Is the Sonic Screwdriver easy to use?

Like any sensitive instrument, it takes a bit of practice to master the Twelfth Doctor’s Sonic Screwdriver. Some trainee companions seem to be natural time lords and fair well without the psychic interface and can zap TVs and iPod docks into silence with it straight away, but for most trainees, about ten minutes’ practice is required to get the hang of the different movement gestures. Please note that the Twelfth Doctor’s Sonic Screwdriver does require quite precise hand movements to perform the gestures, so we do not recommend it as a remote control for the elderly or infirm.

What batteries does the Sonic Screwdriver use?

The Twelfth Doctor’s Sonic Screwdriver uses two AAA (LR03) batteries. Batteries are not supplied with the product and must be inserted before first use. Always use alkaline batteries and never mix old and new batteries. Do not use zinc-carbon batteries (which are often labelled “extra heavy duty” or similar) are much less powerful and don’t cope well with the large bursts of energy used when transmitting infrared (IR) codes.
Make sure to insert the batteries the correct way round, i.e. with the positive pips facing into the Sonic Screwdriver battery compartment, and make sure that you align the two yellow dots on the housing halves when you reassemble the Sonic.

Note that this product will not work with rechargeable batteries, which have a reduced voltage (1.2V compared with 1.5V for alkaline batteries).

Is the Twelfth Doctor’s Sonic Screwdriver a “screen-accurate” replica?

No, although the Twelfth Doctor’s Sonic Screwdriver Universal Remote Control (URC) is close to the real thing, it is not a fully accurate screen replica. There are detail differences between the Sonic Screwdriver Universal Remote Control and the prop that is used on the TV show which help make the Sonic Screwdriver URC more manufacturable and considerably less expensive than the accurate replicas, which can cost as much as $4,000 US dollars. The most noticeable differences are:

Tip material swirl

The Sonic Screwdriver URC tip is made from a solid transparent self-coloured injection moulded polycarbonate. The colour is a close match to the prop, but does not have the original lighter swirling pattern in it, due to the fact that this would block the infrared signal from passing through the tip.

The shape of the clasp assembly, and the upper and lower cage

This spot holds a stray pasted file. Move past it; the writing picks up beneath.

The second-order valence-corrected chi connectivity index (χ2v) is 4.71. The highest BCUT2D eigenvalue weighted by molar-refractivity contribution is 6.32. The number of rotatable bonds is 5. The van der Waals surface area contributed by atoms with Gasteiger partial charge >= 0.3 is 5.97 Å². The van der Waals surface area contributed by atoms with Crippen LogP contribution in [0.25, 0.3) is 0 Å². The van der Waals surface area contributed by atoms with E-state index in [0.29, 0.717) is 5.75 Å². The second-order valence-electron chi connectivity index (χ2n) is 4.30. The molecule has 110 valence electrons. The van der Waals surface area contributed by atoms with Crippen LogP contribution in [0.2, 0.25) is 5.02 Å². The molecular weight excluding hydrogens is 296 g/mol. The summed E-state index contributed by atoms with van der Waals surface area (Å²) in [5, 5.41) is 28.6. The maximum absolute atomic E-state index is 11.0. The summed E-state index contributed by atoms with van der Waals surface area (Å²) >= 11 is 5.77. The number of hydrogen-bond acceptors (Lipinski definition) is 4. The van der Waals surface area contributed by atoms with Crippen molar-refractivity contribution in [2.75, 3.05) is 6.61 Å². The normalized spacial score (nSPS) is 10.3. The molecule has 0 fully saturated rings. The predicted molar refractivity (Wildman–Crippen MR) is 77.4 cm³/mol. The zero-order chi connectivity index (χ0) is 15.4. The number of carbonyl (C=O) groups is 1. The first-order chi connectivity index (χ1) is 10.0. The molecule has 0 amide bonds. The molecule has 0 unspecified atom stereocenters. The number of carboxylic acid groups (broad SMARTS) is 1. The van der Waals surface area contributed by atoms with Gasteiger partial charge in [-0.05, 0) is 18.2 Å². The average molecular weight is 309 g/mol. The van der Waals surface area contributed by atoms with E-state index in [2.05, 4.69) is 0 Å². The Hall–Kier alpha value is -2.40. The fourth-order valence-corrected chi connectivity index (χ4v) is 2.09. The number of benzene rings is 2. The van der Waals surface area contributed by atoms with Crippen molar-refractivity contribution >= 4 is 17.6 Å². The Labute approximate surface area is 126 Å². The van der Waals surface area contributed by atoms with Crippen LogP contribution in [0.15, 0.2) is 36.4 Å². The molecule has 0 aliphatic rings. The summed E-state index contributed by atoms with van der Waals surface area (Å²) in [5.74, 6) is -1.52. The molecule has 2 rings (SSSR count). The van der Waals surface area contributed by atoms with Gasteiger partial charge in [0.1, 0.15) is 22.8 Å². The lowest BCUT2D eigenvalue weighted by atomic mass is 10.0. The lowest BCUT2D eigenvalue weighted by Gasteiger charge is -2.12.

The metallic parts are manufactured using a diecasting process rather than being individually hand machined, as a result the shape of the clasps, the upper and lower cage have been changed slightly to make them possible to cast.

The lack of brass rivets

As rivets were not needed in the Sonic Screwdriver URC design, to keep manufacturing costs down, fake brass rivet features were incorporated into the lower cage moulding.

Shape of the cover ring

This is perhaps the most noticeable difference between the hero prop and The Sonic Screwdriver URC. The Sonic Screwdriver URC has to come apart so that the batteries can be changed. To avoid unsightly parting lines and fixing screws showing on the outside of the Sonic Screwdriver, the ideal place for this was in the middle, and the cover ring was used to hide the join. This provides an elegant solution but means that the cover ring has to taper less than this feature on the original prop.

The handle isn’t made from leather

Due to cost constraints, the handle could not be made in leather. The real prop also has a protruding button soldered on to a square cut out in the grip material, which the actors use to make the tip glow when the script requires it. The Twelfth Doctor’s Sonic Screwdriver URC does not have this exact button but uses a button under and protected by the grip material. Because as it is never shown in the TV show we did not think that it was intended to be part of the overall look of the device and so designed the most robust button for the range of uses that this sonic would be subjected to.

It is slightly lighter than the prop.